weather New England

Clear and Bright Christmas Eve Leading Into Overnight Chill

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Christmas Eve Day in New England is about as favorable for last-minute errands and travel as one could hope for – nationally, even the storm in the Southeast U.S. has departed with the only remaining trouble spots found in the Desert Southwest, from Phoenix to Las Vegas, where rain will cause delays and in Salt Lake City where a combination of light and rain and snow will fall.

Close to home, lots of Tuesday sunshine will make sunglasses a necessary accessory for drivers, but won’t have a big impact on temperatures, which started in the 30s to near 40 and won’t reach beyond the lower to middle 40s, cooler north.

This tempered temperature rise is held in check owing to a new push of cool air on a northerly wind Tuesday, creating a wind chill value in the 30s…not bad for late December but enough that New Englanders feel the chill.

The chill in the air will become more apparent after dark, when wind chill values dip into the 20s and teens with actual temperatures subfreezing regionwide overnight, not only meaning the winter coat, gloves and hat will be called upon for Christmas Eve visitors, but also freezing some of the melted moisture on driveways and walkways, so watch for slick spots under foot as you walk back to the car tonight.

Christmas Morning dawns with sunshine and a wintry feeling, and the cool air won’t relent entirely during the day under a blend of variable clouds and sun with highs struggling to reach 40 but a very light wind that means Christmas afternoon may actually feel slightly milder than Christmas Eve afternoon did.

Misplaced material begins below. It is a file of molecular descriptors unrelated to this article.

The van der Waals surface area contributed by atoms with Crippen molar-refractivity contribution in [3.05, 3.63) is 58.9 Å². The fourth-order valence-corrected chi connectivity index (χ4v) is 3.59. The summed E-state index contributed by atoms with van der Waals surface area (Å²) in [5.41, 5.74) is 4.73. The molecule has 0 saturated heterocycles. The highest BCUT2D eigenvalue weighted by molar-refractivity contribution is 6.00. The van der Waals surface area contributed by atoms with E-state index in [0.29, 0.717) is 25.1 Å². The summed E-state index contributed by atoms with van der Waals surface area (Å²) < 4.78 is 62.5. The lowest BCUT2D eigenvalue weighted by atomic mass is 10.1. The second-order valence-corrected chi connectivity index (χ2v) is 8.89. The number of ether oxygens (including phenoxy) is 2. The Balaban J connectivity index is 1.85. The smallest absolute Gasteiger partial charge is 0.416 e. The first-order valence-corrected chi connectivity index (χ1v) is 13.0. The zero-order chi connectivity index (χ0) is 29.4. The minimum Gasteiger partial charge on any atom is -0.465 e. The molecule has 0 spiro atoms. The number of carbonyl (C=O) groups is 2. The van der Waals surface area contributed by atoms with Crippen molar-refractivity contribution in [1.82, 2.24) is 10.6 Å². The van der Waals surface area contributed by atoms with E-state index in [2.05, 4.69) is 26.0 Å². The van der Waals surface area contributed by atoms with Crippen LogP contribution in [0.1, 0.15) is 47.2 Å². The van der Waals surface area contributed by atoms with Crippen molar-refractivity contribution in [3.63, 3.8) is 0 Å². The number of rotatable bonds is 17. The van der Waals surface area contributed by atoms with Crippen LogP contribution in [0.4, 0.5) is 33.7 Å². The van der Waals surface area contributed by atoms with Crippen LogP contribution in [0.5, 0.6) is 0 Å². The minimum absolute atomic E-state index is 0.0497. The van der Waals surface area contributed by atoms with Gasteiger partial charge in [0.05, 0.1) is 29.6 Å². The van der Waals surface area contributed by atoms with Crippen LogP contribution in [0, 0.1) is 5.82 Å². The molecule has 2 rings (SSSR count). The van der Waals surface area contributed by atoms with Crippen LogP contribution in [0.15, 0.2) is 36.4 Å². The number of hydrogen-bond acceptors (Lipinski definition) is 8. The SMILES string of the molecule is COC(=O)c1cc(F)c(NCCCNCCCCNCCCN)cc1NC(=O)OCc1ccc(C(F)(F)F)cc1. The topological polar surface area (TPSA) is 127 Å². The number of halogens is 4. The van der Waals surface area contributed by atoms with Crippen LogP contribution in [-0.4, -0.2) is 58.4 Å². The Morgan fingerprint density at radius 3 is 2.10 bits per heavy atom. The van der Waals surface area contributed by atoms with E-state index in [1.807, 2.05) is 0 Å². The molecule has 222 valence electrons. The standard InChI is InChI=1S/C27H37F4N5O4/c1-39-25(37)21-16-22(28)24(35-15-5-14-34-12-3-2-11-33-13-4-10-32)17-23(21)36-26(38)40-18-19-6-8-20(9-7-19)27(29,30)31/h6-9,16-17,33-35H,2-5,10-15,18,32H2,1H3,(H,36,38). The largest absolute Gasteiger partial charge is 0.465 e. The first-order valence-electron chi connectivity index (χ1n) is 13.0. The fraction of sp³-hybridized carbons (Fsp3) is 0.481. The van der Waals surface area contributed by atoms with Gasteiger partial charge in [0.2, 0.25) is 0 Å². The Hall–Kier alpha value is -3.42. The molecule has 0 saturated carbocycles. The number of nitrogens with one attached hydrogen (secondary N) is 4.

A very similar day of sun and clouds with highs near 40 is expected Thursday before the next disturbance arrives to the sky of New England from the west, prompting a few rain showers south and mixed showers north Friday – not much precipitation is expected but any wintry mix has the potential to create slick spots so we’ll pay close attention.

A more formidable chance of rain returns Sunday into early next week, with some North Country snow and perhaps even a transition to freezing rain possible for some before the storm exits by New Year’s Eve for what we expect to be dry and moderate weather for both the evening and New Year’s Day itself in our exclusive First Alert 10-day forecast.

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